Hong Kong activists quit political group fearing persecution under new security law


Pro-democracy activists in Hong Kong have quit their political group as a result of Beijing’s imposition of a national security law for the city-state, citing risk of life-long imprisonment and other form of persecution.

Meanwhile, some political groups have altogether disbanded, citing the same reason while vowing to continue to fight for democracy from abroad.

Joshua Wong, along with two other founding members of the political group Demosisto, Nathan Law and Agnes Chowquit announced their decision on Tuesday.

Wong cited undue personal risks given the law may carry a maximum penalty of life imprisonment for activities deemed illegal.

“Since Demosisto was established, the group has been embroiled in the political vortex,” the group’s secretary said. “But as national security law comes close…it is not unbelievable anymore that taking part in democratic resistance could become a matter of life and death.”

The law, reportedly approved by the Standing Committee of the National People’s Congress, would crack down on what Beijing views as subversive activity in Hong Kong by outlawing acts and activities of separation, subversion, terrorism and collusion with external forces.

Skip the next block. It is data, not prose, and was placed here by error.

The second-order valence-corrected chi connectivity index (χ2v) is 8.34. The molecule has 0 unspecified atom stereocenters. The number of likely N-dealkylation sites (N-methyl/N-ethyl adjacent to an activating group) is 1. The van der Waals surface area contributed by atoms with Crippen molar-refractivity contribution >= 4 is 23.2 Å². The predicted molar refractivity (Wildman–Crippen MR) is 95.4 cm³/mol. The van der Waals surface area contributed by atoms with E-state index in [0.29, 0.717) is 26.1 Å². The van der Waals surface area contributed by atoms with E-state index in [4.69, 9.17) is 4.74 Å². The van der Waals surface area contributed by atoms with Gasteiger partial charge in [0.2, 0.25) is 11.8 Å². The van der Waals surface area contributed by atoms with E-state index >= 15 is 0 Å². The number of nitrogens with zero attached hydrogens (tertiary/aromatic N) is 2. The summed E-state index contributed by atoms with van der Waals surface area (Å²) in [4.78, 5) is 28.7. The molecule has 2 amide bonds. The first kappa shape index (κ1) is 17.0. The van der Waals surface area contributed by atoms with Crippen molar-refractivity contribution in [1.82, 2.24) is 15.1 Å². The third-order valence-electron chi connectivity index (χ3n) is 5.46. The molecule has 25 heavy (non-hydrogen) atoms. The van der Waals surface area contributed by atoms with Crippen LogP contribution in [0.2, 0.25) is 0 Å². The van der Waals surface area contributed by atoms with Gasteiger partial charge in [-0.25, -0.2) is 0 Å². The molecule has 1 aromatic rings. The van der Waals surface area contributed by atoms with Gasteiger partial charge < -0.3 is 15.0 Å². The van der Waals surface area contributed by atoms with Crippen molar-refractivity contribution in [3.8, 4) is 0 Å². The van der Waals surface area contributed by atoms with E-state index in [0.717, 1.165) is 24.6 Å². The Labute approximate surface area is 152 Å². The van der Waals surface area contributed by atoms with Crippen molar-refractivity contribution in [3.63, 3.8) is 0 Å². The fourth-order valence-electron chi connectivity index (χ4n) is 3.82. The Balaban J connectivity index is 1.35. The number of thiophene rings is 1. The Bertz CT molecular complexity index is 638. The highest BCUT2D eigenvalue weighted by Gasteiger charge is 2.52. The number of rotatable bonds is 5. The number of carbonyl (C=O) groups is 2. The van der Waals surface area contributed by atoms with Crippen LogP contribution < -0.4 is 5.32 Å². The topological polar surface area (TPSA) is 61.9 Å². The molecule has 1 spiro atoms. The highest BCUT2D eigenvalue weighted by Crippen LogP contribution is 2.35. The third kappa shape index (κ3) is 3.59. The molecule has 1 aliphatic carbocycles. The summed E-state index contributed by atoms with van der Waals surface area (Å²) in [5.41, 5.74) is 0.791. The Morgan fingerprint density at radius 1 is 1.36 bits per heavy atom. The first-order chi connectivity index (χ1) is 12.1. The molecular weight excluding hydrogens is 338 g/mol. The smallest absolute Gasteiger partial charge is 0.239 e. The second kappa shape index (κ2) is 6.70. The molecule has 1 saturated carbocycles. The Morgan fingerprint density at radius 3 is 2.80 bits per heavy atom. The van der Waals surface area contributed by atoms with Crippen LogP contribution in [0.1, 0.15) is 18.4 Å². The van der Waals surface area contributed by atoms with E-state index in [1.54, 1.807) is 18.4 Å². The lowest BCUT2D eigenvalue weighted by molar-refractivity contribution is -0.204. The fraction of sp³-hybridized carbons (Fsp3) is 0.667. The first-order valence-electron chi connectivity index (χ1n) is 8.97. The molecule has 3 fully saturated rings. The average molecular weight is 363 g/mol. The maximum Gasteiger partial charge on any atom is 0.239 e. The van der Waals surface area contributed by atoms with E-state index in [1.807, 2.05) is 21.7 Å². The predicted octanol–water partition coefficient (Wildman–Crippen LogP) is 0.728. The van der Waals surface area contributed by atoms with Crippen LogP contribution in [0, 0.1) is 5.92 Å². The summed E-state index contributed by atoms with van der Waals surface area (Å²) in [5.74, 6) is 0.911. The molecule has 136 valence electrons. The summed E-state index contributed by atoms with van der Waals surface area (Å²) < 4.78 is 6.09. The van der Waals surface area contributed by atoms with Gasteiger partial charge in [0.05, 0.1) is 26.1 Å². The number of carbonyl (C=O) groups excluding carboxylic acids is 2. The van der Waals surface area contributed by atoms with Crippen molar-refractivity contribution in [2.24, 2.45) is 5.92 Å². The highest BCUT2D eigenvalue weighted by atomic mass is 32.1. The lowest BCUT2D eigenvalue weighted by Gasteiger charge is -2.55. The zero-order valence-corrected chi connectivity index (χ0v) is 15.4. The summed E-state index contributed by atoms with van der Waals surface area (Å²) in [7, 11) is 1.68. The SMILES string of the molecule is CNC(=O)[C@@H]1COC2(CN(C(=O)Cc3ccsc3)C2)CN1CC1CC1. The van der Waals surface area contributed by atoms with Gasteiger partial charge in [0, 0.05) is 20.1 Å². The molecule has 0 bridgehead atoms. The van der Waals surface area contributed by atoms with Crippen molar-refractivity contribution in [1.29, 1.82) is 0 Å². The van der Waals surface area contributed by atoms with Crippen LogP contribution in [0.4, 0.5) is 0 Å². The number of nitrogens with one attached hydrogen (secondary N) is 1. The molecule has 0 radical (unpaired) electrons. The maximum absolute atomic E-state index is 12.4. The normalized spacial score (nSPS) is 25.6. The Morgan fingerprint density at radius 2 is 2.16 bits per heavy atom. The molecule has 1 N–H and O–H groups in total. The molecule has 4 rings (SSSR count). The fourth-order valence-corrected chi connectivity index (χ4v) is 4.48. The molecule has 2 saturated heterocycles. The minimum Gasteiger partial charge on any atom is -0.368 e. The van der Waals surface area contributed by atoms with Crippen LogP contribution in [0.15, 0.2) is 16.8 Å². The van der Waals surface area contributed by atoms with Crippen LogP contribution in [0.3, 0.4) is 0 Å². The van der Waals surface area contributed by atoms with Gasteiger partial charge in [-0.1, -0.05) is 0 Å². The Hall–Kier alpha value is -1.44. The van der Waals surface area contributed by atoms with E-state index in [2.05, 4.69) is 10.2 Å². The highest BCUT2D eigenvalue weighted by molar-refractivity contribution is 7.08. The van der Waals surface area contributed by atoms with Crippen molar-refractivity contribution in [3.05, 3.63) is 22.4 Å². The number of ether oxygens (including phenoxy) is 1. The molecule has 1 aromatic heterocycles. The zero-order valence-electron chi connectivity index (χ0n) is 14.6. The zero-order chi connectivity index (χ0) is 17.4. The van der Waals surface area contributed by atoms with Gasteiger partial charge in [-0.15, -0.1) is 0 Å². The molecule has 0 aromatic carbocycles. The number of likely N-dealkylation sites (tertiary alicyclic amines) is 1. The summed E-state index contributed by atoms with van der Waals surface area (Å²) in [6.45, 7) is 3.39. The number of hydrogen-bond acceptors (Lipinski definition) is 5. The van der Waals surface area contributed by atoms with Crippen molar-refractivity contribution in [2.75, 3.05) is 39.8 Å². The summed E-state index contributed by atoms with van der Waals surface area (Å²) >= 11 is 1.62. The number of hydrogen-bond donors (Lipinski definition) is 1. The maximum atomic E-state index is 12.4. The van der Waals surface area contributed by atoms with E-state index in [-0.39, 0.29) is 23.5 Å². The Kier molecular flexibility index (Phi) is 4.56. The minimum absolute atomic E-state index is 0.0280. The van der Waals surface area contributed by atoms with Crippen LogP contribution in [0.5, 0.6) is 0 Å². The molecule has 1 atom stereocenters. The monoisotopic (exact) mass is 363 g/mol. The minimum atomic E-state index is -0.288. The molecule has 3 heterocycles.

Law warned on his Facebook page that Hong Kong people will now face possible prosecution for their speech and thoughts under the new law, but urged people to keep up their struggle.

Both Wong and Law have said they will stand in the Legislative Council election in September.

Chow said she will quit the group and stop participating in the group’s work abroad.

The group announced it is disbanding immediately due to its key members leaving.

The Hong Kong National Front, a pro-independence group, announced the dissolution of its Hong Kong chapter but said it will continue advocating for Hong Kong’s independence from its overseas chapters.

Student activist group Student localism also said it is disbanding and setting up overseas chapters instead, to continue its independence advocacy.

According to a draft national security bill reported earlier, a national security office will be set up in Hong Kong, and advisers from Beijing will be deployed to oversee the law’s enforcement. Select cases would be sent to and tried in mainland courts.

“Hong Kong cannot become a base to subvert the power of the state,” Tam Yiu-chung, the sole Hong Kong member of the standing committee, told Hong Kong media on Tuesday.

“If Hong Kong is being exploited to attack the state, how can the two systems survive?” he said, referring to the “one country, two systems” principle under which Hong Kong has been governed since its return to Chinese rule in 1997.

Hong Kong government leader Carrie Lam declined to comment on the enactment of the law at a regular press briefing earlier in the day, claiming the details of the law were not yet revealed.

Organizers of the annual July 1 march said they will hold a protest against the law despite a police ban, while police will put some 4,000 officers on standby across the territory to enforce the ban, local media reported. (Source: Mainichi Japan)